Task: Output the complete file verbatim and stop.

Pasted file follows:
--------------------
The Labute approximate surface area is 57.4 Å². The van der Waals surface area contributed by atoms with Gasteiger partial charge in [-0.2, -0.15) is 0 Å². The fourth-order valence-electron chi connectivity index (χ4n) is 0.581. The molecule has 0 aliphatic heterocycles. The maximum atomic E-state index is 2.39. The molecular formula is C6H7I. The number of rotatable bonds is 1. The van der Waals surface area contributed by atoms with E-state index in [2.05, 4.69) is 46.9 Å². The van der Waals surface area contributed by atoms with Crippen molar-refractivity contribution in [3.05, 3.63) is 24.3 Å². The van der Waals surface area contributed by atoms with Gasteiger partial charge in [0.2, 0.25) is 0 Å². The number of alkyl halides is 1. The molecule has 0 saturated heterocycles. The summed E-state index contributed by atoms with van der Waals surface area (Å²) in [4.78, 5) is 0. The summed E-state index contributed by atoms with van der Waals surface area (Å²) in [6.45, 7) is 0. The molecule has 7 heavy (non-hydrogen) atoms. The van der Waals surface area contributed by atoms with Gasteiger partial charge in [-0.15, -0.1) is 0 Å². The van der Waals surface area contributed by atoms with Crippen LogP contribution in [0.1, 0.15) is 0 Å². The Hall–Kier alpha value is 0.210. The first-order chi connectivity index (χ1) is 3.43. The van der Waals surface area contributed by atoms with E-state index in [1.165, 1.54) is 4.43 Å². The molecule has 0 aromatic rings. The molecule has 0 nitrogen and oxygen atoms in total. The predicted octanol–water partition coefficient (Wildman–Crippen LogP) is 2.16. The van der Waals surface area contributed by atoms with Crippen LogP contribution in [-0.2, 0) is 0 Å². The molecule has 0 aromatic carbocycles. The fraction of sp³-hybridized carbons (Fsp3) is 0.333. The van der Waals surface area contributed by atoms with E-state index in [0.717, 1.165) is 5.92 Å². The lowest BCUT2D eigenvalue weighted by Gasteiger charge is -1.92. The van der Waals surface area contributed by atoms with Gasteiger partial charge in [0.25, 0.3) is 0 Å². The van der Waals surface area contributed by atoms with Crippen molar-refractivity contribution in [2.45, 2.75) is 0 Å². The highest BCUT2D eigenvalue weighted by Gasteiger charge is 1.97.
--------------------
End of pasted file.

The Labute approximate surface area is 57.4 Å². The van der Waals surface area contributed by atoms with Gasteiger partial charge in [-0.2, -0.15) is 0 Å². The fourth-order valence-electron chi connectivity index (χ4n) is 0.581. The molecule has 0 aliphatic heterocycles. The maximum atomic E-state index is 2.39. The molecular formula is C6H7I. The number of rotatable bonds is 1. The van der Waals surface area contributed by atoms with E-state index in [2.05, 4.69) is 46.9 Å². The van der Waals surface area contributed by atoms with Crippen molar-refractivity contribution in [3.05, 3.63) is 24.3 Å². The van der Waals surface area contributed by atoms with Gasteiger partial charge in [0.2, 0.25) is 0 Å². The number of alkyl halides is 1. The molecule has 0 saturated heterocycles. The summed E-state index contributed by atoms with van der Waals surface area (Å²) in [4.78, 5) is 0. The summed E-state index contributed by atoms with van der Waals surface area (Å²) in [6.45, 7) is 0. The molecule has 7 heavy (non-hydrogen) atoms. The van der Waals surface area contributed by atoms with Gasteiger partial charge in [-0.15, -0.1) is 0 Å². The van der Waals surface area contributed by atoms with Crippen LogP contribution in [0.1, 0.15) is 0 Å². The Hall–Kier alpha value is 0.210. The first-order chi connectivity index (χ1) is 3.43. The van der Waals surface area contributed by atoms with E-state index in [1.165, 1.54) is 4.43 Å². The molecule has 0 aromatic rings. The molecule has 0 nitrogen and oxygen atoms in total. The predicted octanol–water partition coefficient (Wildman–Crippen LogP) is 2.16. The van der Waals surface area contributed by atoms with Crippen LogP contribution in [-0.2, 0) is 0 Å². The molecule has 0 aromatic carbocycles. The fraction of sp³-hybridized carbons (Fsp3) is 0.333. The van der Waals surface area contributed by atoms with E-state index in [0.717, 1.165) is 5.92 Å². The lowest BCUT2D eigenvalue weighted by Gasteiger charge is -1.92. The van der Waals surface area contributed by atoms with Gasteiger partial charge in [0.25, 0.3) is 0 Å². The van der Waals surface area contributed by atoms with Crippen molar-refractivity contribution in [2.45, 2.75) is 0 Å². The highest BCUT2D eigenvalue weighted by Gasteiger charge is 1.97.